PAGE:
WEST ORANGE, NJ — Members of the West Orange Police Department were at the West Orange Township Council’s virtual meeting on June 9 to discuss police reform and the plans the department has to address police brutality, in the wake of the killing of George Floyd by a Minneapolis police officer and the Black Lives Matter protests that have broken out across the country as a result. At a protest in West Orange on June 6, a petition was presented to the council asking for ordinances to ban police choke holds, the use of tear gas and rubber bullets on crowds, and an independent review board to be created to oversee the police. While many of those policies already exist within the WOPD, police Chief James Abbott said at the meeting that Mayor Robert Parisi is working with the West Orange Youth Caucus, which organized the June 6 protest, to draft ordinances for the council to consider.
“I said at the demonstration on Saturday that there’s too much silence,” Abbott said at the meeting. “The silence is deafening among police executives. Police leadership has a moral and ethical obligation to speak out and motivate their fellow leaders to perform at Campaign Zero.”
Campaign Zero is a nonprofit organization that released “8 Can’t Wait,” guidelines to reduce police brutality in departments across the country. The WOPD already had all eight policies in place, but Abbott said there is still more work to be done.
“What I intend to do is reinvigorate our Citizens Police Academy,” he said. “I want to bring that back and really recruit in communities of color. I don’t need the people out there who already think we do a good job. I want the people who are going to challenge us, who are maybe not so convinced we do a good job. Despite performing at Campaign Zero, they may have their own instances of police misconduct in West Orange or somewhere else, and I want them to challenge us.”
According to Abbott, the WOPD is going to create its own website, one that will be separate from the township website. With its own site and social media accounts, he said, it will be easier for residents to find the information they seek.
“We have always published our use-of-force reports, our demographics and a lot of information,” he said. “Admittedly, it’s difficult to navigate. You have to first go to the department’s page and click ‘Police’; you go from there to ‘Professional Standards,’ you go from there to ‘Internal Affairs,’ and that’s where you’ll find the wealth of information that most people are looking for, especially recently. We’re going to establish our own social media accounts so that if somebody clicks on ‘Police’ while they’re on the township website, it will take them right to our pages, so it’s not so hard to find.”
Council President Michelle Casalino mentioned ordinances that have been outdated for years and asked whether they would be repealed and whether new, more relevant ordinances would be created. Abbott talked about a loitering ordinance that the caucus would like to have changed, as they said it encourages racial profiling.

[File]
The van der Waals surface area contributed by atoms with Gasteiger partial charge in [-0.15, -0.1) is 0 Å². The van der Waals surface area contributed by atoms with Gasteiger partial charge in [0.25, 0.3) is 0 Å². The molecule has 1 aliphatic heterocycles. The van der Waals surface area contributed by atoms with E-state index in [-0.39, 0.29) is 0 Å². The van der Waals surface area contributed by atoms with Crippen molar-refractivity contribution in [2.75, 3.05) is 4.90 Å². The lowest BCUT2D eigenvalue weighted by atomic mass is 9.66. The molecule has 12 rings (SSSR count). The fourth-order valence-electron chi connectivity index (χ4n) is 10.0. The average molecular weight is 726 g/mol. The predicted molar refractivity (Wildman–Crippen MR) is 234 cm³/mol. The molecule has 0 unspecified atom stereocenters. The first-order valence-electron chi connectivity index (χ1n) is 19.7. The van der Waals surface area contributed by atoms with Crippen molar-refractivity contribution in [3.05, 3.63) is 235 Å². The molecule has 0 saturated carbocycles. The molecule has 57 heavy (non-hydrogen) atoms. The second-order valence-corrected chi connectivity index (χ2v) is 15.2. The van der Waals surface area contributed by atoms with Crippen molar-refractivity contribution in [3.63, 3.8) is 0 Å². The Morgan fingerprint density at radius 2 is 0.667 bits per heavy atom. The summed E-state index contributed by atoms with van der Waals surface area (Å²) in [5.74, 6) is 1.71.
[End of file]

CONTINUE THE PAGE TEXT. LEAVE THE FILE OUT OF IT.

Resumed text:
“The loitering ordinance, for some reason, never got repealed when it was stricken down as a void for vagueness by the United States Supreme Court,” he said. “Every loitering statute in the land got stricken down. So we don’t use it. It shouldn’t be there; it should have been repealed 30 years ago.”
Addressing the use of tear gas and rubber bullets on crowds, Councilman Joe Krakoviak asked if the WOPD has a specific policy against them.
“That is called less lethal force,” Abbott said. “It’s permissive according to the attorney general guidelines. However, we do not have it, and we do not intend to purchase it. The reason I was eager to sign that petition was to say, ‘This is all good by us. You’re right, these are the things that we’re going to do.’ There may be certain police departments that need tear gas for certain circumstances — I’m not going to paint with such a broad brush that everybody should ban use. That’s up to the attorney general at this point. But we don’t have it in our armory. We’ve never had it, at least as long as I’ve been chief, and I don’t recall ever having it in my 40-year career for use by officers.”
Councilwoman Cindy Matute-Brown asked if having ordinances would hold the department policies in check and prevent a future administration or police chief from changing disciplinary actions. Assistant Township Attorney Ken Kayser said that the prosecutor’s office oversees local police departments, and ordinances might not change the way operations work in the WOPD. A larger conversation would have to be had about that in the future, according to Kayser.
“I agree that this is something that we need, but we also need effective change, not just symbolic change,” Matute-Brown said. “I think we do have to continue that discussion.”
Krakoviak also asked about the creation of an independent police review board, and Abbott said there is a provision in the attorney general’s guidelines that went into effect on April 1 that allows police oversight.
“It’s not what most civilians would think of in terms of a civilian review board,” he said. “They don’t have the authority to overrule the police chief as far as discipline and they don’t impose discipline. They do have the ability to look at other things. I think if done properly, it could be a constructive tool to gain confidence of the citizens of West Orange. Performing at Campaign Zero and yet having countless people email me or speak at the rally demanding that we do shows that there’s a need for greater communication and greater transparency, especially with the young people. I have so much respect for the way they came out and did the things they did and said the things they said.”